Both camps in this conflict are aware that broader discontent could erupt beyond the limited electoral aims of the Bersih leaders. While the economy is expected to grow by 5 percent in 2011, little of this has filtered through to ordinary people. Traders say that some food prices are rising at the rate of 20 to 30 percent a year. In May, the government’s raised electricity prices by 7.1 percent, the first rise in three years. Officially, the central bank predicts prices may rise by 3.5 percent in 2011, compared with 1.7 percent in 2010.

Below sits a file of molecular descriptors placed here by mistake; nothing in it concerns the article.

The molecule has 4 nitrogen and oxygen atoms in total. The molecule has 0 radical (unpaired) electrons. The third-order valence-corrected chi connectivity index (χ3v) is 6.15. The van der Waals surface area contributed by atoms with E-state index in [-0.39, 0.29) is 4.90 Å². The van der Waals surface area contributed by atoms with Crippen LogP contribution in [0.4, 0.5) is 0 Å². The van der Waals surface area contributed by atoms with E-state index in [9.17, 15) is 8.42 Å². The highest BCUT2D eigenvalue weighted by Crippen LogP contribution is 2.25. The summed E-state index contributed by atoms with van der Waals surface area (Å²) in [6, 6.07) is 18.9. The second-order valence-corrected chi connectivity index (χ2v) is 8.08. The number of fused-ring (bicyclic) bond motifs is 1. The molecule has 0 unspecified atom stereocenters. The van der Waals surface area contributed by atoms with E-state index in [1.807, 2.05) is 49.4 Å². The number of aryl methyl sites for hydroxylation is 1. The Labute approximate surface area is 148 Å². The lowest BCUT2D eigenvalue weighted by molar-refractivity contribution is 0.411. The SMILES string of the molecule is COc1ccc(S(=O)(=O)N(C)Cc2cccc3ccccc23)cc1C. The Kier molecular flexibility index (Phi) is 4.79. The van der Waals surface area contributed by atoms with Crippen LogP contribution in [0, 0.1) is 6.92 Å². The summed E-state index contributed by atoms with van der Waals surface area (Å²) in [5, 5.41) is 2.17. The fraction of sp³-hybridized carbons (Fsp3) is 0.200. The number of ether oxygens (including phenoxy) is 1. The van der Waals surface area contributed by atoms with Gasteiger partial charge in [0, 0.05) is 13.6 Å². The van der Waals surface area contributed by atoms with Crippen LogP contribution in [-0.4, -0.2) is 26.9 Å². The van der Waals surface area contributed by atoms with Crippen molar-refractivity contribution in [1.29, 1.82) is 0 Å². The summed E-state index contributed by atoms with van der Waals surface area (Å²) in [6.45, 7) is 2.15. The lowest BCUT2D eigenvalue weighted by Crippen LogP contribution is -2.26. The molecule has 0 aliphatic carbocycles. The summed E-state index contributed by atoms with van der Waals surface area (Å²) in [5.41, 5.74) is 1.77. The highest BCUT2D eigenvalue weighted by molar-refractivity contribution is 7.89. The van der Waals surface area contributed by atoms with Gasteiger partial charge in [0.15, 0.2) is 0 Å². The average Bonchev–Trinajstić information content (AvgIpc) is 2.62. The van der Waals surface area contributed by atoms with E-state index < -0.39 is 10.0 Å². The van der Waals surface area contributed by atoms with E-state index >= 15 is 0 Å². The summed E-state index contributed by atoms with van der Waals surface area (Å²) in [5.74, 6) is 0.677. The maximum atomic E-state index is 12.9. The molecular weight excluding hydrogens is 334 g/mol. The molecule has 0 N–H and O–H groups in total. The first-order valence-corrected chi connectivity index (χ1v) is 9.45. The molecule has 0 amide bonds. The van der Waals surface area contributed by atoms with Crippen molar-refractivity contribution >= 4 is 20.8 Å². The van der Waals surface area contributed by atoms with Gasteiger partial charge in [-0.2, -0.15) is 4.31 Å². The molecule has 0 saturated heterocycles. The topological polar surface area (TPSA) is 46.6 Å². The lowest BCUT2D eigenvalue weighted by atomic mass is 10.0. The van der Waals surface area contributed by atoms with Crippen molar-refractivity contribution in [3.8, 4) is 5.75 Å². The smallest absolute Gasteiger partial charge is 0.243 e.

Since he became UMNO leader in 2009, Najib has followed a two-pronged strategy to recover from the electoral setback of 2008. He has sought to appease foreign investors by moderating the preferential treatment of ethnic Malay businesses, while conducting an aggressive campaign against the Anwar-led opposition, including bribes and threats to regain control of Perak state and the use of the anti-corruption agency to target opposition figures.
The effect has been to build up resentment among those social layers who saw the 2008 political upset as the basis for political change. Commentators pointed to the predominance of disaffected young protestors from all ethnic groups in Saturday’s demonstration.